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Archive for September, 2010

Maryland’s Gaming Situation

Posted by jkarmel on September 23, 2010

I’m back from my writing hiatus – I’ve been busy with our new baby (6 months old), other projects and the early semester professor stuff. But the first casino in Maryland – Penn National’s Hollywood Casino in Perryville – is set to open on September 30, just up the road from me off I-95: hence my return.

There’s plenty of current gaming news around the mid-Atlantic, including the opening of SugarHouse in Philadelphia today and ongoing developments in the Atlantic City gaming saga. But, this post is dedicated to my home state, where gaming has had an interesting ride since votes approved 15,000 VLTs at 5 locations in 2008.

As any Marylander within earshot of a television in the past few months knows, there’s a heated fight over the Cordish Company’s proposal for a Maryland Live! casino at Arundel Mills Mall. I haven’t seen any recent polling as to which way Anne Arundel county voters will vote – but I’ll speculate anyway. I think the anti- side is winning. They have a lot more ads out and they are fairly well-done for the purpose. They effectively resonate a simple message, whether you agree or not with it: voters should block the casino because mall-going families and casinos don’t mix. The commercials are slick and simple and well-produced. By contrast, there have been only a few commercials on the pro- side and (apparently) not as much resources expended to this point.

Last week, there was a report that the state might investigate Penn National’s (PN) funding of the anti- Arundel Mills campaign and possibly delay the opening of that firm’s Hollywood Casino in Perryville on Sept. 30: but that doesn’t appear likely right now. I can’t find anything in the Maryland legislation prohibiting such an effort, so I’m not sure how there would be any legal case for the postponement.

However, PN’s involvement as a partner with Magna Entertainment to block the Cordish proposal certainly will complicate matters if the group succeeds in stopping the Arundel Mills casino. Maryland’s gaming legislation seems clear enough: no operator can have more than one site license. From the statute, often referred to as “S.B. 3” for Senate Bill 3:

(C) A LICENSE ISSUED UNDER THIS SUBTITLE IS NOT VALID AT A
GEOGRAPHIC LOCATION OTHER THAN THE GEOGRAPHIC LOCATION OF THE VIDEO LOTTERY DESTINATION LOCATION AT THE TIME THE LICENSE IS ISSUED.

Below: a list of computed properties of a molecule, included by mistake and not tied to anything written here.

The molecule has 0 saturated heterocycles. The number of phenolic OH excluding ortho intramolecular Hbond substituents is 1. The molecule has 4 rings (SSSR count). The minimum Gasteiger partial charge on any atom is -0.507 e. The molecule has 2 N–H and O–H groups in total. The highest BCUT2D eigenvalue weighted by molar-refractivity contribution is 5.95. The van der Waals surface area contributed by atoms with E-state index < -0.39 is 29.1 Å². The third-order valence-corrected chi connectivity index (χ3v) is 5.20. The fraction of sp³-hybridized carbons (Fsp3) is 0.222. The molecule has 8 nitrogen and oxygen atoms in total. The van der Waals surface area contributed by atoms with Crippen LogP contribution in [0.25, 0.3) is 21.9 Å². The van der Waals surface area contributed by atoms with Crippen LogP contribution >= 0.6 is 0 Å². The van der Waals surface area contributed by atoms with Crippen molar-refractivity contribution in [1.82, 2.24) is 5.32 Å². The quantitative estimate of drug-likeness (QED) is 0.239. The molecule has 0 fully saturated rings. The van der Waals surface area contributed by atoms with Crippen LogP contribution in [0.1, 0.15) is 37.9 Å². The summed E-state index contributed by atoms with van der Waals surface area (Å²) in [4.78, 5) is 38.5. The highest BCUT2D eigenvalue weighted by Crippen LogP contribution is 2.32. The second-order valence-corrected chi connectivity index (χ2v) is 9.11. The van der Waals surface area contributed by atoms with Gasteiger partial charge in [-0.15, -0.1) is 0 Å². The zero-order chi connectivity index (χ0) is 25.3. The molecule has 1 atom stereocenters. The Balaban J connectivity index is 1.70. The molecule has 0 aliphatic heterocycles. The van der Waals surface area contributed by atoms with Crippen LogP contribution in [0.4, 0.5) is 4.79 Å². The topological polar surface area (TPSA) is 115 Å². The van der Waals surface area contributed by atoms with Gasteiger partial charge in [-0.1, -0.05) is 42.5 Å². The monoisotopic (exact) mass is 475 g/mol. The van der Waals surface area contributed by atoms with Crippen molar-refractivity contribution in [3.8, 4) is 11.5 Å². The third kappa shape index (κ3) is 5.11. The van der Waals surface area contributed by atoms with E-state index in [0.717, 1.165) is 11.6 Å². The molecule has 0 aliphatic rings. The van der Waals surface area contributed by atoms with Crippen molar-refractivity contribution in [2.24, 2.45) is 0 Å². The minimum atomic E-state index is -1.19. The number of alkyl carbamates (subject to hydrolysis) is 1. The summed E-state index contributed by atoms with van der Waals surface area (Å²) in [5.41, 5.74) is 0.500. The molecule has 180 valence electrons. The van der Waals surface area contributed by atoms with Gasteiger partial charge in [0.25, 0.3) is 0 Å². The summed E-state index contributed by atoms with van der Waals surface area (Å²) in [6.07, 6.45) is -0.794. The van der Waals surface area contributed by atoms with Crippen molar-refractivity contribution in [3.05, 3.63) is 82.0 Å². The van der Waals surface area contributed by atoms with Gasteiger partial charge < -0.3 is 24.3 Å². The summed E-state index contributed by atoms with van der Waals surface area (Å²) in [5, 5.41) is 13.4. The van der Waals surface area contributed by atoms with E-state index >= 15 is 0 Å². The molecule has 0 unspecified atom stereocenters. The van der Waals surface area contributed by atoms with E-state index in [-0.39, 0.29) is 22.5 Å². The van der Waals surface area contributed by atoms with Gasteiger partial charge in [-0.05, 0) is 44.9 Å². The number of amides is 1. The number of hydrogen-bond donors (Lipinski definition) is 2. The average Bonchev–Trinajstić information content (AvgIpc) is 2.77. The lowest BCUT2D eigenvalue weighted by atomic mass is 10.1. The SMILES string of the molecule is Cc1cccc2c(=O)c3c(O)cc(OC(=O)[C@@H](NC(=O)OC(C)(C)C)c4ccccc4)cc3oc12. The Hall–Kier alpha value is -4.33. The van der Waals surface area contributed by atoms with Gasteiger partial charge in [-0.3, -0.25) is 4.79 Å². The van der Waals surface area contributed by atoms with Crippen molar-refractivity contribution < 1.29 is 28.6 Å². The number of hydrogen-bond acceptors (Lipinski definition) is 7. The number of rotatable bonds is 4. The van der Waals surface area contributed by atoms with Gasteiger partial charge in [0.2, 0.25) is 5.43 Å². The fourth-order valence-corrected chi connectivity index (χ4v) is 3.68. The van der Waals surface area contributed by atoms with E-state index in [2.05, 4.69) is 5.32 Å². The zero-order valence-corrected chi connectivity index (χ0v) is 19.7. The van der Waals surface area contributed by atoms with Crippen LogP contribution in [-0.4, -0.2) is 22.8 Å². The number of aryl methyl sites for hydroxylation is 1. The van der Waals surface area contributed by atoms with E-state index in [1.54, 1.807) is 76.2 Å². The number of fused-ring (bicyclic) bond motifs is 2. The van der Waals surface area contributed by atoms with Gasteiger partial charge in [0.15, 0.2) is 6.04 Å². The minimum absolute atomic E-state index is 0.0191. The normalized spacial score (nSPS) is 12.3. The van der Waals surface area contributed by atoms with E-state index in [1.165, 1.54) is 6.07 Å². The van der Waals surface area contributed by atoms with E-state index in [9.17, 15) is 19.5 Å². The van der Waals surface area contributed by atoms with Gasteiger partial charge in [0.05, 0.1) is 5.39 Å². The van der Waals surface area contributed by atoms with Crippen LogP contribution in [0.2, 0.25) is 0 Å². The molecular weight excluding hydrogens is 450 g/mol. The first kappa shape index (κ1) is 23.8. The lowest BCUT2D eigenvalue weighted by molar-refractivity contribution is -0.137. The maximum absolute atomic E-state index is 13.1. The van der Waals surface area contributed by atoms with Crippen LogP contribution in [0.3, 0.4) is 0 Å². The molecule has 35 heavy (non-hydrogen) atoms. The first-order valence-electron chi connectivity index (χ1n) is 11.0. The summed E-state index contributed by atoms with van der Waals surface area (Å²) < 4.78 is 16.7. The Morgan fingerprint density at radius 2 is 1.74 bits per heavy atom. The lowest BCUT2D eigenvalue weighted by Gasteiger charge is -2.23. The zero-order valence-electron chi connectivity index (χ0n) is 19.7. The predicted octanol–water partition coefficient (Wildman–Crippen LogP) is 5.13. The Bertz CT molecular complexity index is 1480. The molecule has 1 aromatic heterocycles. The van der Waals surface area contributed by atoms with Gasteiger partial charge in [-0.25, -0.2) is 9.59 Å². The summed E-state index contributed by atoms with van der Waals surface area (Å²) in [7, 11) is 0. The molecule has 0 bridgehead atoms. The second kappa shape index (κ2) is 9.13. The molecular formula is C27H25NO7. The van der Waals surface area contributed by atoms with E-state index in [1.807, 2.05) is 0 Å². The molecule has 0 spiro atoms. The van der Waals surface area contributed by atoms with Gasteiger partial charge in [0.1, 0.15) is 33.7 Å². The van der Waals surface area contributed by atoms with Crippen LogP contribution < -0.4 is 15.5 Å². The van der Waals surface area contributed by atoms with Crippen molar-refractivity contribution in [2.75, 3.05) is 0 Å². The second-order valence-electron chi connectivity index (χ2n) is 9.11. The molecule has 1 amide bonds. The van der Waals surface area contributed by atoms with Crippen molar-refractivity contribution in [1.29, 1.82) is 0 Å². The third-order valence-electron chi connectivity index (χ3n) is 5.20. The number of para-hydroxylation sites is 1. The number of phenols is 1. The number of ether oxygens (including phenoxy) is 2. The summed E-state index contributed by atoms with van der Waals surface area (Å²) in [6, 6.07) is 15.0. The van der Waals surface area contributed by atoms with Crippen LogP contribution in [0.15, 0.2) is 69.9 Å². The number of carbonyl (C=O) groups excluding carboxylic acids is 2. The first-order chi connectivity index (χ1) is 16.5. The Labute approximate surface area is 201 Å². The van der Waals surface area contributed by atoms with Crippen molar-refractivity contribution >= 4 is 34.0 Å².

(D) (1) IN THIS SUBSECTION, “OWNER” INCLUDES ANY TYPE OF
OWNER OR BENEFICIARY OF A BUSINESS ENTITY, INCLUDING AN OFFICER, DIRECTOR, PRINCIPAL EMPLOYEE, PARTNER, INVESTOR, STOCKHOLDER, OR BENEFICIAL OWNER OF THE BUSINESS ENTITY AND, NOTWITHSTANDING ANY OTHER PROVISIONS OF THIS SUBTITLE, INCLUDING A PERSON HAVING ANY OWNERSHIP INTEREST REGARDLESS OF THE PERCENTAGE OF OWNERSHIP INTEREST.
(2) AN INDIVIDUAL OR BUSINESS ENTITY MAY NOT OWN AN
INTEREST IN MORE THAN ONE VIDEO LOTTERY FACILITY.

So, if/when Magna-Penn National applies for the Arundel site license, there will need to be a legislative fix to allow it to go through. As well, anybody else could jump in with a new site application- including Cordish – if the referendum passes.

There was almost a precedent for a legislative fix that would allow one firm to operate more than one casino in last year’s legislative session. The Assembly almost passed a bill allowing for an existing licensee to operate a Rocky Gap casino (western Maryland) as a satellite operation.

The provision didn’t make it into the final bill, which otherwise slightly lowered the overall tax rate for the Rocky Gap site in an effort to attract a bid for the gaming license: from 67% to 64.5% for the first five years of operations. We’ll know soon how well that worked when the Maryland Lottery re-bids the site in November.

But while it didn’t make it into the final bill, the Rocky Gap proposal could provide a precedent of sorts to allow PN a way to operate both Hollywood Perryville and a new Laurel casino. In that event, Penn National would be the majority gaming operator in Maryland for the foreseeable future. Of course, that would take us into questions about the implications of market consolidation in Maryland gaming: a good topic for a future post.

Update: I just heard from a good source that the Assembly did, in fact, update the terms of the Rocky Gap site license to allow for a business entitiy other than the owner to manage the property. Theoretically this would allow an existing licensee to manage that property via some contractual arrangement, Penn National for example. This is a relatively common feature of the gaming industry: various Indian casinos have management agreements with external entities, for example. Here is the operative legislative language:

….AN INDIVIDUAL OR BUSINESS ENTITY MAY ENTER INTO A MANAGEMENT AGREEMENT TO OPERATE A FACILITY LOCATED IN ALLEGANY COUNTY THAT IT DOES NOT OWN, SUBJECT TO THE APPROVAL OF THE VIDEO LOTTERY FACILITY LOCATION COMMISSION AND THE STATE LOTTERY COMMISSION.

jk

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